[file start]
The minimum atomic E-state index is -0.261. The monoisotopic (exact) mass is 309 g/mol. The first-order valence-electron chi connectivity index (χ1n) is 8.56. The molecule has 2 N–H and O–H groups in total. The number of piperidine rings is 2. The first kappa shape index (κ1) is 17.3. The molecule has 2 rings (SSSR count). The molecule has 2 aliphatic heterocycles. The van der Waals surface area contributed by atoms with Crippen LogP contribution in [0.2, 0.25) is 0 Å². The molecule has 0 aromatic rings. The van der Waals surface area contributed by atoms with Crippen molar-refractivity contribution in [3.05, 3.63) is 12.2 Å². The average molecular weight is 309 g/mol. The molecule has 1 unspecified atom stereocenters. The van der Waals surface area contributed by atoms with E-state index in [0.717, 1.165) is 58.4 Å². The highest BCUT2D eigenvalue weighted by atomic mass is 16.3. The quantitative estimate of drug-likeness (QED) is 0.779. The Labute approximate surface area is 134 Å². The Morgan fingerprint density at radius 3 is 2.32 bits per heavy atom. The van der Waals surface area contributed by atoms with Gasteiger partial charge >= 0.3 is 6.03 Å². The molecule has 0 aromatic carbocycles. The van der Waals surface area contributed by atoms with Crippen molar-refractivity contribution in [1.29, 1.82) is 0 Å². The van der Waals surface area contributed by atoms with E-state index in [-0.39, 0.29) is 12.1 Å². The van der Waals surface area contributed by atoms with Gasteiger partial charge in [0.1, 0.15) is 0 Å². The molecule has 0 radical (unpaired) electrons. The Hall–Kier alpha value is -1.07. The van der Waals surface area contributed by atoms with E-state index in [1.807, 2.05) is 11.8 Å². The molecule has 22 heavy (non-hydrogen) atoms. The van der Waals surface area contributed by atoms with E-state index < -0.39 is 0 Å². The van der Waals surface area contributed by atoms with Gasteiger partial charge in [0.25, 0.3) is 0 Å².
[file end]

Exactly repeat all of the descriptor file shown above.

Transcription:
The minimum atomic E-state index is -0.261. The monoisotopic (exact) mass is 309 g/mol. The first-order valence-electron chi connectivity index (χ1n) is 8.56. The molecule has 2 N–H and O–H groups in total. The number of piperidine rings is 2. The first kappa shape index (κ1) is 17.3. The molecule has 2 rings (SSSR count). The molecule has 2 aliphatic heterocycles. The van der Waals surface area contributed by atoms with Crippen LogP contribution in [0.2, 0.25) is 0 Å². The molecule has 0 aromatic rings. The van der Waals surface area contributed by atoms with Crippen molar-refractivity contribution in [3.05, 3.63) is 12.2 Å². The average molecular weight is 309 g/mol. The molecule has 1 unspecified atom stereocenters. The van der Waals surface area contributed by atoms with E-state index in [0.717, 1.165) is 58.4 Å². The highest BCUT2D eigenvalue weighted by atomic mass is 16.3. The quantitative estimate of drug-likeness (QED) is 0.779. The Labute approximate surface area is 134 Å². The Morgan fingerprint density at radius 3 is 2.32 bits per heavy atom. The van der Waals surface area contributed by atoms with Gasteiger partial charge >= 0.3 is 6.03 Å². The molecule has 0 aromatic carbocycles. The van der Waals surface area contributed by atoms with Crippen molar-refractivity contribution in [1.29, 1.82) is 0 Å². The van der Waals surface area contributed by atoms with E-state index in [-0.39, 0.29) is 12.1 Å². The van der Waals surface area contributed by atoms with Gasteiger partial charge in [0.1, 0.15) is 0 Å². The molecule has 0 radical (unpaired) electrons. The Hall–Kier alpha value is -1.07. The van der Waals surface area contributed by atoms with E-state index in [1.807, 2.05) is 11.8 Å². The molecule has 22 heavy (non-hydrogen) atoms. The van der Waals surface area contributed by atoms with E-state index < -0.39 is 0 Å². The van der Waals surface area contributed by atoms with Gasteiger partial charge in [0.25, 0.3) is 0 Å².